BOSTON — On June 19, 2017 the 76ers traded away the No. 3 pick in the upcoming draft to the Boston Celtics for the No. 1 overall pick and a future first-round pick. Three days later, the Sixers drafted Markelle Fultz at No. 1 and the Celtics took Jayson Tatum. The two were linked.

What followed was a year of comparisons and speculation that was brought to a head during the second round of the 2018 NBA playoffs. The Sixers-Celtics rivalry was reborn. Both teams were loaded with young talent, which included Fultz and Tatum.

But, Fultz's rookie season was anything but ordinary. He missed 68 consecutive games in the regular season and would not see the floor during the series against the Celtics.

While Fultz was sitting on the bench, Tatum was flourishing, becoming just the second rookie to post 10 games of 20 or more points during his first playoff run.

The rhetoric about the two young players was everywhere.

Looks like Boston made the right choice.

It must be tough to be Markelle Fultz and watch what Jayson Tatum is doing during these playoffs.

The 76ers are probably looking at Tatum thinking 'he could have been ours.'

For Fultz and Tatum, none of what was being said could have been further from the truth. It wasn't the the pick swap, or the NBA that linked the two, they had been friends for years.

"It actually started in high school," Fultz said.

Fultz attended DeMatha Catholic High School in Hyattsville, Md., just outside Washington D.C. and Tatum spent his high school days at Chaminade College Preparatory School in St. Louis, Mo.

"We played Chaminade my junior year and my senior year," Fultz said. "We were both competitors and we respected each other's game so it just kept building from there."

In fact, both players had some of their most notable games when they faced one another. In his junior year, Fultz hit game-winning free throws against Chaminade and finished with 16 points despite being guarded all night by Tatum.

In their senior year Tatum had a 40-point game in a win over DeMatha.

Then there were camps, and invitations to prestigious games. Both players were on the 2016 McDonald's All-American team, and attended the Nike Hoop Summit the same year.

"There's a lot of guys at these camps that we would go to and the McDonalds game for example," Tatum said. "I'm not close to everyone that was there, but it just happened naturally with Markelle. You sit on the bus together, you start talking, and find something in common."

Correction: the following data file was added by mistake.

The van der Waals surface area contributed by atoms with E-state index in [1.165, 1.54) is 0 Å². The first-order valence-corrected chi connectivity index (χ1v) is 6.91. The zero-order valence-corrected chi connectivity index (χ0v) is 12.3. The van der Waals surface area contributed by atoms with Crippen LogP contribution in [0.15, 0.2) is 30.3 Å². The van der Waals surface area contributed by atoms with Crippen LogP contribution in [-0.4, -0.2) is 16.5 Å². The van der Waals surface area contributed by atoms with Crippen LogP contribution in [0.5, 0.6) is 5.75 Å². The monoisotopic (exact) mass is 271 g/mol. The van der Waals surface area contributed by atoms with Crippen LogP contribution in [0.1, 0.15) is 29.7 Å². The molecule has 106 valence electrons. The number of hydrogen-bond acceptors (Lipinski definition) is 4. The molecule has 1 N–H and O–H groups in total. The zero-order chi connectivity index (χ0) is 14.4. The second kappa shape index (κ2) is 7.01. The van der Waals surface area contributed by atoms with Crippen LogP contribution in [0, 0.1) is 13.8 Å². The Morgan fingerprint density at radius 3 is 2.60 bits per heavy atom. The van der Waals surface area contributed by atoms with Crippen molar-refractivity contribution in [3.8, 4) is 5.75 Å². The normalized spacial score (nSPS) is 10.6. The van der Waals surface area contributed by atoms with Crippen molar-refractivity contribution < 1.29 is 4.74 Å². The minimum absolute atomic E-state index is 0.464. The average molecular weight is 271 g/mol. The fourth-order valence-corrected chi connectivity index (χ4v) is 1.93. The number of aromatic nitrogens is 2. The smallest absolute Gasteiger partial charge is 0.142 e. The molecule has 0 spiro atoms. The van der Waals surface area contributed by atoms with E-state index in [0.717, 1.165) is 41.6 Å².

Both Fultz and Tatum are on the quiet side, but when Fultz gets comfortable he becomes the life of the party, according to Tatum.

"Markelle is a really funny guy. He jokes around a lot, I think a lot of people don't see that he's really funny," Tatum said. "He always has a smile on his face."

The two kept in contact through college and the draft process, their friendship growing. Then, Fultz's rookie season took a turn. While the voices on the outside were pitting the two players against each other as rivals, the narrative couldn't have been different from where they were standing.

"That's what everybody does, they try to turn friends into enemies," Fultz said.

Tatum said there wasn't a single moment that he thought about the trade, or what might have been if he'd ended up on a different team, and he's never seen Fultz as an enemy. Through it all, he was just concerned for his friend and hoping for the best.

"It was tough, because I know him, I know his mom and his family. It was just kind of weird what happened, you don't see that too often in basketball and Markelle is a quiet kid so nobody was hearing his side of it," Tatum said. "The adjustments of being a first-year player are already difficult and then you add what he went through. I was rooting for him the whole time because he's a friend of mine."

Sixers guard Markelle Fultz gets fouled by Boston Celtics forward Jayson Tatum during the second-period on Friday, October 20, 2017 in Philadelphia.
YONG KIM / Staff Photographer
Sixers guard Markelle Fultz gets fouled by Boston Celtics forward Jayson Tatum during the second-period on Friday, October 20, 2017 in Philadelphia.

Fultz returned to play with just 10 games left in the 2017-18 season and made three short playoff appearances in the Sixers' opening-round series against the Miami Heat. When the Sixers were closed out by the Celtics in five games, Fultz reached out to his friend to congratulate him.

"He texted me after the game to tell me that I did a good job even when he wasn't playing," Tatum said. "That's the kind of guy Markelle is."

After the season ended, Fultz teamed up with shooting coach Drew Hanlen in Los Angeles to work on regaining his shot. One of Hanlen's long time pupils is Tatum.

"I've been working out with Drew since like eighth grade" Tatum said.

So everyday that Fultz would walk into the gym this summer it was either before, after, or in tandem with Tatum. It wasn't weird and there were no ill feelings, quite the opposite actually. Fultz said he was really looking forward to putting in hard work over the summer, but having people he knew working out with the same trainer and in the same place made everything feel a little more comfortable and easy.

"People will try to make us enemies and go against each other but that's not what it's like from our standpoint," Tatum said.

Both are looking forward to being able to go against each other in games again. They'll get their first shot when the Sixers and Celtics open up the 2018-19 season in Boston on Oct. 16. First and foremost, the two budding stars are competitors and say that's how they see each other on the court. Off the court, they're rooting for each other.

"We know that we're friends and we're going to continue to be friends," Fultz said. "We hit each other up all the time and comment on each other's posts. He's probably one of the flyest guys I know. That should be the headline: Jayson Tatum is the flyest guy that Markelle knows."